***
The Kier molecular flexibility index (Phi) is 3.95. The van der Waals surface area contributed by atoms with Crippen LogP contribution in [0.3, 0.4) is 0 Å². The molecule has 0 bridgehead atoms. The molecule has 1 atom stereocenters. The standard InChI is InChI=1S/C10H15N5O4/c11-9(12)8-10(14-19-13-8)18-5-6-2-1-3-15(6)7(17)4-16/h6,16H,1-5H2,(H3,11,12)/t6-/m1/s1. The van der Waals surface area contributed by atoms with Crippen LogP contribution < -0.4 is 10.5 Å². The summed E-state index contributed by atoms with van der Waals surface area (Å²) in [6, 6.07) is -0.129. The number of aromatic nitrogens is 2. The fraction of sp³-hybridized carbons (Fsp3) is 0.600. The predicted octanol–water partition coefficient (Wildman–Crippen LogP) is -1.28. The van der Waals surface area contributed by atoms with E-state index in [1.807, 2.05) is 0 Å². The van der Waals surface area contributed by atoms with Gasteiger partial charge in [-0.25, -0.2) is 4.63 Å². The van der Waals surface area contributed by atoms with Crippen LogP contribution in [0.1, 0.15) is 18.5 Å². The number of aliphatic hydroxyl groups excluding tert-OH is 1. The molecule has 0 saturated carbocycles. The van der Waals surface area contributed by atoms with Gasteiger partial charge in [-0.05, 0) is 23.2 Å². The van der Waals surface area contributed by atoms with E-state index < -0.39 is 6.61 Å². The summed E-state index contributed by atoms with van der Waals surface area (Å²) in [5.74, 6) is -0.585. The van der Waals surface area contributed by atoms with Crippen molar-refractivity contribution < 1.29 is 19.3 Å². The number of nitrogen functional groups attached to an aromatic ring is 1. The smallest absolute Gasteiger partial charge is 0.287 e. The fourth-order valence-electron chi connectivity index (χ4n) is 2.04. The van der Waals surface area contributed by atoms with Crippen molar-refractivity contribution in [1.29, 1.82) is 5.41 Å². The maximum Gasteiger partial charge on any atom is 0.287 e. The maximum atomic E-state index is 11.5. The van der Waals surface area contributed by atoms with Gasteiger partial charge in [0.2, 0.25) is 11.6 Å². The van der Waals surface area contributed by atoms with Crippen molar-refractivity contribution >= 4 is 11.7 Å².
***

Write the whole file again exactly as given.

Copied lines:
The Kier molecular flexibility index (Phi) is 3.95. The van der Waals surface area contributed by atoms with Crippen LogP contribution in [0.3, 0.4) is 0 Å². The molecule has 0 bridgehead atoms. The molecule has 1 atom stereocenters. The standard InChI is InChI=1S/C10H15N5O4/c11-9(12)8-10(14-19-13-8)18-5-6-2-1-3-15(6)7(17)4-16/h6,16H,1-5H2,(H3,11,12)/t6-/m1/s1. The van der Waals surface area contributed by atoms with Crippen LogP contribution < -0.4 is 10.5 Å². The summed E-state index contributed by atoms with van der Waals surface area (Å²) in [6, 6.07) is -0.129. The number of aromatic nitrogens is 2. The fraction of sp³-hybridized carbons (Fsp3) is 0.600. The predicted octanol–water partition coefficient (Wildman–Crippen LogP) is -1.28. The van der Waals surface area contributed by atoms with E-state index in [1.807, 2.05) is 0 Å². The van der Waals surface area contributed by atoms with Gasteiger partial charge in [-0.25, -0.2) is 4.63 Å². The van der Waals surface area contributed by atoms with Crippen LogP contribution in [0.1, 0.15) is 18.5 Å². The number of aliphatic hydroxyl groups excluding tert-OH is 1. The molecule has 0 saturated carbocycles. The van der Waals surface area contributed by atoms with Gasteiger partial charge in [-0.05, 0) is 23.2 Å². The van der Waals surface area contributed by atoms with E-state index < -0.39 is 6.61 Å². The summed E-state index contributed by atoms with van der Waals surface area (Å²) in [5.74, 6) is -0.585. The van der Waals surface area contributed by atoms with Crippen molar-refractivity contribution < 1.29 is 19.3 Å². The number of nitrogen functional groups attached to an aromatic ring is 1. The smallest absolute Gasteiger partial charge is 0.287 e. The fourth-order valence-electron chi connectivity index (χ4n) is 2.04. The van der Waals surface area contributed by atoms with Crippen molar-refractivity contribution in [1.29, 1.82) is 5.41 Å². The maximum Gasteiger partial charge on any atom is 0.287 e. The maximum atomic E-state index is 11.5. The van der Waals surface area contributed by atoms with Gasteiger partial charge in [0.2, 0.25) is 11.6 Å². The van der Waals surface area contributed by atoms with Crippen molar-refractivity contribution >= 4 is 11.7 Å².